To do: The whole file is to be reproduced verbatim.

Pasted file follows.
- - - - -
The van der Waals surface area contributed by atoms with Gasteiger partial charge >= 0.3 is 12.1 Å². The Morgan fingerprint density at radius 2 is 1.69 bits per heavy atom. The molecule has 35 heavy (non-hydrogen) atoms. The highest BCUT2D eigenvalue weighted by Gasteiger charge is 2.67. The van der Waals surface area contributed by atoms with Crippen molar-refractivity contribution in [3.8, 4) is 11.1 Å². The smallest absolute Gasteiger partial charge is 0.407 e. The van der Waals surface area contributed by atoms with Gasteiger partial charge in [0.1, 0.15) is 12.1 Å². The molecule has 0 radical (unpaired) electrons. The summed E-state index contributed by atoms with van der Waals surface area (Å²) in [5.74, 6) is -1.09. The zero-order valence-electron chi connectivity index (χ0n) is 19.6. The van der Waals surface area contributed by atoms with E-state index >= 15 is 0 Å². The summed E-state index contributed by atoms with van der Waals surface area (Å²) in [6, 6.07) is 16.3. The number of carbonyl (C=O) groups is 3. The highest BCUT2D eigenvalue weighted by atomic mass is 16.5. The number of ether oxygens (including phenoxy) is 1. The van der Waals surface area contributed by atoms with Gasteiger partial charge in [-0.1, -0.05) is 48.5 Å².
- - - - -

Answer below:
The van der Waals surface area contributed by atoms with Gasteiger partial charge >= 0.3 is 12.1 Å². The Morgan fingerprint density at radius 2 is 1.69 bits per heavy atom. The molecule has 35 heavy (non-hydrogen) atoms. The highest BCUT2D eigenvalue weighted by Gasteiger charge is 2.67. The van der Waals surface area contributed by atoms with Crippen molar-refractivity contribution in [3.8, 4) is 11.1 Å². The smallest absolute Gasteiger partial charge is 0.407 e. The van der Waals surface area contributed by atoms with Gasteiger partial charge in [0.1, 0.15) is 12.1 Å². The molecule has 0 radical (unpaired) electrons. The summed E-state index contributed by atoms with van der Waals surface area (Å²) in [5.74, 6) is -1.09. The zero-order valence-electron chi connectivity index (χ0n) is 19.6. The van der Waals surface area contributed by atoms with E-state index >= 15 is 0 Å². The summed E-state index contributed by atoms with van der Waals surface area (Å²) in [6, 6.07) is 16.3. The number of carbonyl (C=O) groups is 3. The highest BCUT2D eigenvalue weighted by atomic mass is 16.5. The number of ether oxygens (including phenoxy) is 1. The van der Waals surface area contributed by atoms with Gasteiger partial charge in [-0.1, -0.05) is 48.5 Å².